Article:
Second: Morality and justice are theoretical concepts, which is not quite the same thing as not existing. “Justice” in particular can refer to any of various concepts of rights and obligations through which Kantian theorists interpret morality. Philosophy is all very loosey-goosey and imprecise, but ideas exist, and morality and justice are ideas. Now, a strictly nihilistic or existentialist (not that those are synonymous) mindset could posit that morality and justice are, like everything else, meaningless, but that renders any debating of the reasons for anything pointless. It’s certainly a valid belief system, but it seems odd to debate anything on that basis.
Anyone who thinks editors aren’t part of creative talent has probably never published a book.
In the works of Sophocles, Euripides & Aeschylus the title character is the protagonist (Edipous, Electra, The Sabine Women, Lysistrata they are all action starters.
Even in Shakespeare, Richard III, R&J, Henry IV, Anthony & Cleopatra. Really only does Othello buck the trend where Iago is the pot stirrer.
So from a literary standpoint you almost need to get to the 1700s before you see this bucking of the trend and the more modern common use of protagonist as main character rather than action starter. Which until then, by and large, the action starter was the main character.
We have agreed as a mod group to leave this topic as the discussion is around a quote, and the title uses replacement characters to obscure the profanity. The ensuing discussion remains civil and respectful and on-topic, but e will closely monitor for use of profanity that is used to strike out against each other.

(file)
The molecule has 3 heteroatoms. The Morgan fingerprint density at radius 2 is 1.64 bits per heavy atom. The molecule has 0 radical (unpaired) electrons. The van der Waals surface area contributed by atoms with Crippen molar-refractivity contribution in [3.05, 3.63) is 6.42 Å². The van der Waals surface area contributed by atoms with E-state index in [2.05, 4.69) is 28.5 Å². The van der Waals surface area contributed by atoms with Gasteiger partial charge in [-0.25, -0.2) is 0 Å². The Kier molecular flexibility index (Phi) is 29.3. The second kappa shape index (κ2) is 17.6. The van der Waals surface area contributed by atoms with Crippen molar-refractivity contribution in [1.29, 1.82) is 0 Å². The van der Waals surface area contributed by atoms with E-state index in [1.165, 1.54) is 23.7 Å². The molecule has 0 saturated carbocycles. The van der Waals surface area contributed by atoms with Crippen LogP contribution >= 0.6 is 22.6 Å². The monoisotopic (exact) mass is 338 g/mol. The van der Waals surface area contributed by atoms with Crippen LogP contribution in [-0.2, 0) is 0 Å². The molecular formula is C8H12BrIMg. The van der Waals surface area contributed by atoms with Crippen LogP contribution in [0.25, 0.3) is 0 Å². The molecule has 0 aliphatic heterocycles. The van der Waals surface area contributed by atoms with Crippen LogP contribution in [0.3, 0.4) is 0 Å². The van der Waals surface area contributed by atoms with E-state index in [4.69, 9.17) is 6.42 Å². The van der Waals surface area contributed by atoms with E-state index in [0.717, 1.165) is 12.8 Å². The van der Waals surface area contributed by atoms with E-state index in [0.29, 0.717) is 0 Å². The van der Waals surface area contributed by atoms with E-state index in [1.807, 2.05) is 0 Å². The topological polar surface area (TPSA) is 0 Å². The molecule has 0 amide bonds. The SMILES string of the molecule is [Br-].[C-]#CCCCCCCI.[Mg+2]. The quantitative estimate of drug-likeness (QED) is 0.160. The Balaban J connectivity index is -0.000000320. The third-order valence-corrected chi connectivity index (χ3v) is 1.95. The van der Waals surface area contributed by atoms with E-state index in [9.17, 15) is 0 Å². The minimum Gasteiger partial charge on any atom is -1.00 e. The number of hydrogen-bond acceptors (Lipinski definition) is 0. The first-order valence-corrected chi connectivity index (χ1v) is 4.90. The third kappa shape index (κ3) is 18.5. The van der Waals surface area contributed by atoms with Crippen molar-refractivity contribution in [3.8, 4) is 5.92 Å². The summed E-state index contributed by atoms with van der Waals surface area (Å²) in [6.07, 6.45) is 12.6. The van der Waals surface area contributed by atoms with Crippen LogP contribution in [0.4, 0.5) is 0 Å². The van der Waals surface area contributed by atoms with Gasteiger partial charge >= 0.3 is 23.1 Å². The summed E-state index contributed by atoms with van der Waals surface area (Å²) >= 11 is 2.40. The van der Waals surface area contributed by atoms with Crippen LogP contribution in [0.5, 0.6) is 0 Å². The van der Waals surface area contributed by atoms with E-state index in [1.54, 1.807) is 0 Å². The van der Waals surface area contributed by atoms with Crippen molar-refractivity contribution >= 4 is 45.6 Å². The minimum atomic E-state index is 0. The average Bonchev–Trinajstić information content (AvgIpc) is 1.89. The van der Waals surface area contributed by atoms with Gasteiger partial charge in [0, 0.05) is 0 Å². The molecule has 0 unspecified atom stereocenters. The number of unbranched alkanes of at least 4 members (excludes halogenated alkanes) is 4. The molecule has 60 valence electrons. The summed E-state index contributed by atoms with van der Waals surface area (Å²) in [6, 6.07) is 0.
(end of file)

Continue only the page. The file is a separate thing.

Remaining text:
Batman uses a gun with bullets in several of the live action films besides Snyder’s. He kills in them as well. Burton’s movies have many Batman kills.
He has killed in the comics in the beginning and as recently as Final Crisis. Incidentally, he also uses a gun with bullets in Final Crisis to kill. One very valid interpretation of The Killing Joke is that Batman snaps the Joker’s neck at the end. He killed in All Star Batman and Robin, The Boy Wonder. We now have an entire Dark Multiverse of Batmen running around killing people; these Batmen are still Bruce Wayne.
I don’t know what this thread is arguing about. Batman is a character that changes according to the story he is in. He is not one thing. Snyder clearly felt it important to use the metaphor of Batman to speak more authentically (in his estimation) about our modern, often dark, times. Maybe you don’t like his interpretation, but it is just as valid as Morrison’s, Moore’s, Miller’s, and Scott Snyder’s – who all, as I established above had Bats kill a little bit.
I think it’s sort if pointless to argue about morality. Everybody is different and everybody has a different moral compass. Someone telling me I’m wrong for preferring a version of Batman that doesn’t kill is the same as some one telling you that apples aren’t your favorite fruit because oranges are better.
I have every right to want to live in a world where Superman doesn’t and would never kill and Snyder has every right to live in a world where Superman snaps Zods neck like he’s a Arnold Schwarzenegger Character.